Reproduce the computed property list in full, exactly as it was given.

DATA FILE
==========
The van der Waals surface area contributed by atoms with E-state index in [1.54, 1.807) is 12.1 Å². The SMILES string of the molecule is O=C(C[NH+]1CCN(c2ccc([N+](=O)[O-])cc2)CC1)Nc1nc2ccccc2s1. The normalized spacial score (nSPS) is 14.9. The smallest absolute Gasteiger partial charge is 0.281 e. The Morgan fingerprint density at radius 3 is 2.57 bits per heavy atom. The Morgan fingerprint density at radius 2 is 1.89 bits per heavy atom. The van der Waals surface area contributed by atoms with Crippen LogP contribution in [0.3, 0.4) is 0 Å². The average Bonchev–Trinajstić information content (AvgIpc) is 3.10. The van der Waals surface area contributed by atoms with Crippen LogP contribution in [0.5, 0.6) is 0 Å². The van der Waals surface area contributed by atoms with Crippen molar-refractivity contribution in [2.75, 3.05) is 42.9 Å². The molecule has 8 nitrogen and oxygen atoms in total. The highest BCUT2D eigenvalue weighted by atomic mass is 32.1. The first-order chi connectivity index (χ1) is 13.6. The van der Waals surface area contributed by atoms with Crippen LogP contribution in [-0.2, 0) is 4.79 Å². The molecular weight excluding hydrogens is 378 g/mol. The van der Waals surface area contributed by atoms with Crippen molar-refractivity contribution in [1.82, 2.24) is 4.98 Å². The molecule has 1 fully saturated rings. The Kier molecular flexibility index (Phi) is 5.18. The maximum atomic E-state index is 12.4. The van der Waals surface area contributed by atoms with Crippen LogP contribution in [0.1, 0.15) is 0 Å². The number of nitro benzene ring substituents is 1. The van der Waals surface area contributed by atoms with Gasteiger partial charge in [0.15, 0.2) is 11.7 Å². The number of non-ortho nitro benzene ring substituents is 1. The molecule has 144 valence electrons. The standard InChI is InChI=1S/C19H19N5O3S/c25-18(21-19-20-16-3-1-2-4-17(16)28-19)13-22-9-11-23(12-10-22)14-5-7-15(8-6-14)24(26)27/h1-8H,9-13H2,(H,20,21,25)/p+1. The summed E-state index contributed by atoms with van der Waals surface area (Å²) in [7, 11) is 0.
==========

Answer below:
The van der Waals surface area contributed by atoms with E-state index in [1.54, 1.807) is 12.1 Å². The SMILES string of the molecule is O=C(C[NH+]1CCN(c2ccc([N+](=O)[O-])cc2)CC1)Nc1nc2ccccc2s1. The normalized spacial score (nSPS) is 14.9. The smallest absolute Gasteiger partial charge is 0.281 e. The Morgan fingerprint density at radius 3 is 2.57 bits per heavy atom. The Morgan fingerprint density at radius 2 is 1.89 bits per heavy atom. The van der Waals surface area contributed by atoms with Crippen LogP contribution in [0.3, 0.4) is 0 Å². The average Bonchev–Trinajstić information content (AvgIpc) is 3.10. The van der Waals surface area contributed by atoms with Crippen LogP contribution in [0.5, 0.6) is 0 Å². The van der Waals surface area contributed by atoms with Crippen molar-refractivity contribution in [2.75, 3.05) is 42.9 Å². The molecule has 8 nitrogen and oxygen atoms in total. The highest BCUT2D eigenvalue weighted by atomic mass is 32.1. The first-order chi connectivity index (χ1) is 13.6. The van der Waals surface area contributed by atoms with Crippen LogP contribution in [-0.2, 0) is 4.79 Å². The molecular weight excluding hydrogens is 378 g/mol. The van der Waals surface area contributed by atoms with Crippen molar-refractivity contribution in [1.82, 2.24) is 4.98 Å². The molecule has 1 fully saturated rings. The Kier molecular flexibility index (Phi) is 5.18. The maximum atomic E-state index is 12.4. The van der Waals surface area contributed by atoms with Crippen LogP contribution in [0.1, 0.15) is 0 Å². The number of nitro benzene ring substituents is 1. The van der Waals surface area contributed by atoms with Gasteiger partial charge in [0.15, 0.2) is 11.7 Å². The number of non-ortho nitro benzene ring substituents is 1. The molecule has 144 valence electrons. The standard InChI is InChI=1S/C19H19N5O3S/c25-18(21-19-20-16-3-1-2-4-17(16)28-19)13-22-9-11-23(12-10-22)14-5-7-15(8-6-14)24(26)27/h1-8H,9-13H2,(H,20,21,25)/p+1. The summed E-state index contributed by atoms with van der Waals surface area (Å²) in [7, 11) is 0.